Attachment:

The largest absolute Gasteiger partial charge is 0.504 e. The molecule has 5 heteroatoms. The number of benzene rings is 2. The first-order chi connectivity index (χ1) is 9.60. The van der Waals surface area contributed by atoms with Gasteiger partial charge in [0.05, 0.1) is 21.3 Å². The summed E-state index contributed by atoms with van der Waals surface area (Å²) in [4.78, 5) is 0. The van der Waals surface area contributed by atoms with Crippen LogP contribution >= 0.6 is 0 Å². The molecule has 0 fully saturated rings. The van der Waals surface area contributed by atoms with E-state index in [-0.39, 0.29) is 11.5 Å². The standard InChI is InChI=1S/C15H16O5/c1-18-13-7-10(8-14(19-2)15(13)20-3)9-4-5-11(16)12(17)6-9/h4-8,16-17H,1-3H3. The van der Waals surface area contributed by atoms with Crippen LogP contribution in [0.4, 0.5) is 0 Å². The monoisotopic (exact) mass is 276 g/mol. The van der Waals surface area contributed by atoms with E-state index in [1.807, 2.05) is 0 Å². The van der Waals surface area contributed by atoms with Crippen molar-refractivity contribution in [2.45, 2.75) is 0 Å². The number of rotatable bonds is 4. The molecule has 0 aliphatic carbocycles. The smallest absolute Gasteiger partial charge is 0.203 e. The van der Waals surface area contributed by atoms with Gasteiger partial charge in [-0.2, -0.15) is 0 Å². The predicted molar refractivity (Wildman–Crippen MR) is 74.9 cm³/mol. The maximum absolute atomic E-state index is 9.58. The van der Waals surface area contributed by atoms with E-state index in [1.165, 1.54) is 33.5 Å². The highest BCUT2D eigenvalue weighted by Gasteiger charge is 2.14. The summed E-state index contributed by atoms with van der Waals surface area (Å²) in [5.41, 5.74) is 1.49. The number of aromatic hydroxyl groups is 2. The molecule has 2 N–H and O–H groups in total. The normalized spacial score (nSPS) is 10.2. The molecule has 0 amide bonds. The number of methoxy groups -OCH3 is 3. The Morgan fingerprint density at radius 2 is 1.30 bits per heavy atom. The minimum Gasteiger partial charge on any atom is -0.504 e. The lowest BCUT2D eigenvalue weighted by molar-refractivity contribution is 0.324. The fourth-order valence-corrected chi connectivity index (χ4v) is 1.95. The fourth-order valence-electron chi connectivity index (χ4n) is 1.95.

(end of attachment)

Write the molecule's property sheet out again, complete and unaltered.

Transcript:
The largest absolute Gasteiger partial charge is 0.504 e. The molecule has 5 heteroatoms. The number of benzene rings is 2. The first-order chi connectivity index (χ1) is 9.60. The van der Waals surface area contributed by atoms with Gasteiger partial charge in [0.05, 0.1) is 21.3 Å². The summed E-state index contributed by atoms with van der Waals surface area (Å²) in [4.78, 5) is 0. The van der Waals surface area contributed by atoms with Crippen LogP contribution >= 0.6 is 0 Å². The molecule has 0 fully saturated rings. The van der Waals surface area contributed by atoms with E-state index in [-0.39, 0.29) is 11.5 Å². The standard InChI is InChI=1S/C15H16O5/c1-18-13-7-10(8-14(19-2)15(13)20-3)9-4-5-11(16)12(17)6-9/h4-8,16-17H,1-3H3. The van der Waals surface area contributed by atoms with Crippen LogP contribution in [0.4, 0.5) is 0 Å². The monoisotopic (exact) mass is 276 g/mol. The van der Waals surface area contributed by atoms with E-state index in [1.807, 2.05) is 0 Å². The van der Waals surface area contributed by atoms with Crippen molar-refractivity contribution in [2.45, 2.75) is 0 Å². The number of rotatable bonds is 4. The molecule has 0 aliphatic carbocycles. The smallest absolute Gasteiger partial charge is 0.203 e. The van der Waals surface area contributed by atoms with Gasteiger partial charge in [-0.2, -0.15) is 0 Å². The predicted molar refractivity (Wildman–Crippen MR) is 74.9 cm³/mol. The maximum absolute atomic E-state index is 9.58. The van der Waals surface area contributed by atoms with E-state index in [1.165, 1.54) is 33.5 Å². The highest BCUT2D eigenvalue weighted by Gasteiger charge is 2.14. The summed E-state index contributed by atoms with van der Waals surface area (Å²) in [5.41, 5.74) is 1.49. The number of aromatic hydroxyl groups is 2. The molecule has 2 N–H and O–H groups in total. The normalized spacial score (nSPS) is 10.2. The molecule has 0 amide bonds. The number of methoxy groups -OCH3 is 3. The Morgan fingerprint density at radius 2 is 1.30 bits per heavy atom. The minimum Gasteiger partial charge on any atom is -0.504 e. The lowest BCUT2D eigenvalue weighted by molar-refractivity contribution is 0.324. The fourth-order valence-corrected chi connectivity index (χ4v) is 1.95. The fourth-order valence-electron chi connectivity index (χ4n) is 1.95.